2 Corinthians 5:9
9 Wherefore we labour, that, whether present or absent, we may be accepted of him.
The apostle Paul had been explaining the future glory that awaits all Christians. He also spoke about how Christians ought to bear their bodily afflictions on this earth as they awaited their heavenly abode. “For we know that if our earthly house of this tabernacle were dissolved, we have a building of God, an house not made with hands, eternal in the heavens. For in this we groan, earnestly desiring to be clothed upon with our house which is from heaven” (2 Corinthians 5:1-2).
Having persuaded his readers of their blessed hope, Paul here said, “Wherefore we labour”. The Greek word for “labour” (philotiméomai) has the idea of exerting oneself out of a love or sense of honour. We endure all our hardships and serve our LORD, who shall receive us soon to His glorious presence. Our future glory is a great motivation for enduring afflictions as we strive to do all His will on this earth.
When the Lord returns, all our works, be they good or bad, will be revealed before Him. At that time, He will reward us according to our deeds. So Paul said in Colossians 3:23-24, “And whatsoever ye do, do it heartily, as to the Lord, and not unto men. Knowing that of the Lord ye shall receive the reward of the inheritance: for ye serve the Lord Christ.”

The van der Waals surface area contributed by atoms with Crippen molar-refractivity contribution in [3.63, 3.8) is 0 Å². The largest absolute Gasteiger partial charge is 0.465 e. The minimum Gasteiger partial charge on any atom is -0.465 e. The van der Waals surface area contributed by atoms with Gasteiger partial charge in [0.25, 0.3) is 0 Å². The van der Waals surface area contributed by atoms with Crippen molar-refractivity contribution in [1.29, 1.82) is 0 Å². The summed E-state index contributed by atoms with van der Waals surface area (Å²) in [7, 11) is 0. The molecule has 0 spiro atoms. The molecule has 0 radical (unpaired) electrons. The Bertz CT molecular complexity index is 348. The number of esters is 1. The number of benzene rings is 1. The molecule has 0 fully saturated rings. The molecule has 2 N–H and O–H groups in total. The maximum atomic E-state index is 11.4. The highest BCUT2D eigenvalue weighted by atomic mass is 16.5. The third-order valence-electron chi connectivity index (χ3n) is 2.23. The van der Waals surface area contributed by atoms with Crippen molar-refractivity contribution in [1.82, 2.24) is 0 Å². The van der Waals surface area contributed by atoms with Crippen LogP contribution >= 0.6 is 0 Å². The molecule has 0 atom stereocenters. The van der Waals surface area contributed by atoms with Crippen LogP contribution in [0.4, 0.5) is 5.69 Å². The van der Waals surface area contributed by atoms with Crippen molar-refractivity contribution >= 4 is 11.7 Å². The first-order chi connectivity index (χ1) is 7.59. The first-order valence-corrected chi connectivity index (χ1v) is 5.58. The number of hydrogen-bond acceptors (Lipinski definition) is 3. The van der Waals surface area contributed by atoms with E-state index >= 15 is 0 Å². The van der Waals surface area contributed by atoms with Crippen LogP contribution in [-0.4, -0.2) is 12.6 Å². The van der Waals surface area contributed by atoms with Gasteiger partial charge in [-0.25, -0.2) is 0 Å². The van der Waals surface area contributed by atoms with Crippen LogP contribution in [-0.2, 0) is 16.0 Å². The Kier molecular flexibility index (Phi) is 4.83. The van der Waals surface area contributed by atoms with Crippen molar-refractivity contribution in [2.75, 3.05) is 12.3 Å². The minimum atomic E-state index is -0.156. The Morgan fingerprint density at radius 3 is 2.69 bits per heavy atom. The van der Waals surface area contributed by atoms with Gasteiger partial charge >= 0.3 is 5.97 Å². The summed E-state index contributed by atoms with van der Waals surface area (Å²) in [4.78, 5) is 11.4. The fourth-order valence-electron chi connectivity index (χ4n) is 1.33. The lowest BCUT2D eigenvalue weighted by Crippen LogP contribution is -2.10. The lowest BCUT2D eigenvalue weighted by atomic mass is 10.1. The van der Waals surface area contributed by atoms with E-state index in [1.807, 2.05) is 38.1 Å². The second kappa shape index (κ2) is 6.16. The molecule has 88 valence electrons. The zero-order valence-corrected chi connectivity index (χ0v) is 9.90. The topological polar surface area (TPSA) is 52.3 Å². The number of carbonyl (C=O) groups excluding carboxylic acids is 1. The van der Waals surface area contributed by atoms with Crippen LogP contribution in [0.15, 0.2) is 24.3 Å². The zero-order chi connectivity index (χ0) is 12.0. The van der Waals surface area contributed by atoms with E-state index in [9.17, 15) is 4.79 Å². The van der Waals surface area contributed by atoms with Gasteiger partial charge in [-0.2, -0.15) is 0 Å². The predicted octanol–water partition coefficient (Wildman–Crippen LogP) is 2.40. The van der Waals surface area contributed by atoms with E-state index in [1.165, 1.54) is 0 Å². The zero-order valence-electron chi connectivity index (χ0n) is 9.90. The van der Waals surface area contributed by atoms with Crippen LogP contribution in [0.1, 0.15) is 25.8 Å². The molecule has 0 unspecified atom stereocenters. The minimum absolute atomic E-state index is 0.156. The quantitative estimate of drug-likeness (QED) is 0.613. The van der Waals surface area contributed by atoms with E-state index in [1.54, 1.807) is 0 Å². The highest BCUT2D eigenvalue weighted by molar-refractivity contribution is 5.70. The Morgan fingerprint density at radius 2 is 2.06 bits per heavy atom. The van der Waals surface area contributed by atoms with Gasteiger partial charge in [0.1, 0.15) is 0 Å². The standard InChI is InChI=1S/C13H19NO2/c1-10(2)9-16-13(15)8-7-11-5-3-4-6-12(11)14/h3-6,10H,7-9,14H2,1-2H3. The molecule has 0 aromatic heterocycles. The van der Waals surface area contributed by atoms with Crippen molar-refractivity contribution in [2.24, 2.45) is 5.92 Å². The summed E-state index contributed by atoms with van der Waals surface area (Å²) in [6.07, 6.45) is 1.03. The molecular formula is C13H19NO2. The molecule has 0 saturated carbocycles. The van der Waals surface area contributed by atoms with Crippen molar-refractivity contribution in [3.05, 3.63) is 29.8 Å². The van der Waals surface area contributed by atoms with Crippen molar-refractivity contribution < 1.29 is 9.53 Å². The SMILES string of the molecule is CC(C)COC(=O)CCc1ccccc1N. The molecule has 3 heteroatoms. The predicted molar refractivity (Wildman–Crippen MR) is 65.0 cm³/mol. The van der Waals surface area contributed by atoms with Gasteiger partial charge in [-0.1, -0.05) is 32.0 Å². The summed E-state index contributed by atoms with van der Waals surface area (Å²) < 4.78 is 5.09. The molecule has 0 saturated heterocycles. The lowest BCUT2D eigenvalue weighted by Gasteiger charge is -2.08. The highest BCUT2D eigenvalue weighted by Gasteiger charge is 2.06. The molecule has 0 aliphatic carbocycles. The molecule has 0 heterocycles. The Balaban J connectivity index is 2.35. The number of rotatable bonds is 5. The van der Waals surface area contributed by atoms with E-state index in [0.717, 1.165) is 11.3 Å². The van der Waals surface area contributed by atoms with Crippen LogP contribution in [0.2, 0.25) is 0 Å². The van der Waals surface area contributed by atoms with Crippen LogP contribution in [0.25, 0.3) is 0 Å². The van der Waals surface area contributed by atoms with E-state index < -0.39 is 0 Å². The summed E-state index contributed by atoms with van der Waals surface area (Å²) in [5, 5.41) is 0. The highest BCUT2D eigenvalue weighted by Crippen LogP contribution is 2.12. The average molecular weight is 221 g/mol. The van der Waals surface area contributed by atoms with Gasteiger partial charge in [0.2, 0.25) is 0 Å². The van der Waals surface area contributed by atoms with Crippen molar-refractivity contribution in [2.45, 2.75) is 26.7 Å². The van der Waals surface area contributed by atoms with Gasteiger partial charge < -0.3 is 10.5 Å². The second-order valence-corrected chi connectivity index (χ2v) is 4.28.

In a similar vein, Paul exhorted in Hebrews 10:35-37, “Cast not away therefore your confidence, which hath great recompence of reward. For ye have need of patience, that, after ye have done the will of God, ye might receive the promise. For yet a little while, and he that shall come will come, and will not tarry.” Furthermore, in Hebrews 12:28, he reassured the believers, “Wherefore we receiving a kingdom which cannot be moved, let us have grace, whereby we may serve God acceptably with reverence and godly fear”.
We look forward to be “present” (or be at home) with the Lord. However, now being “absent” (or away from home) from the Lord, our greatest desire is that He may be well-pleased when He examines our works at His second coming. The Greek word for “accepted” has the idea of “well-pleasing”. May the Lord “make you perfect in every good work to do his will, working in you that which is wellpleasing in his sight, through Jesus Christ; to whom be glory for ever and ever. Amen” (Hebrews 13:21).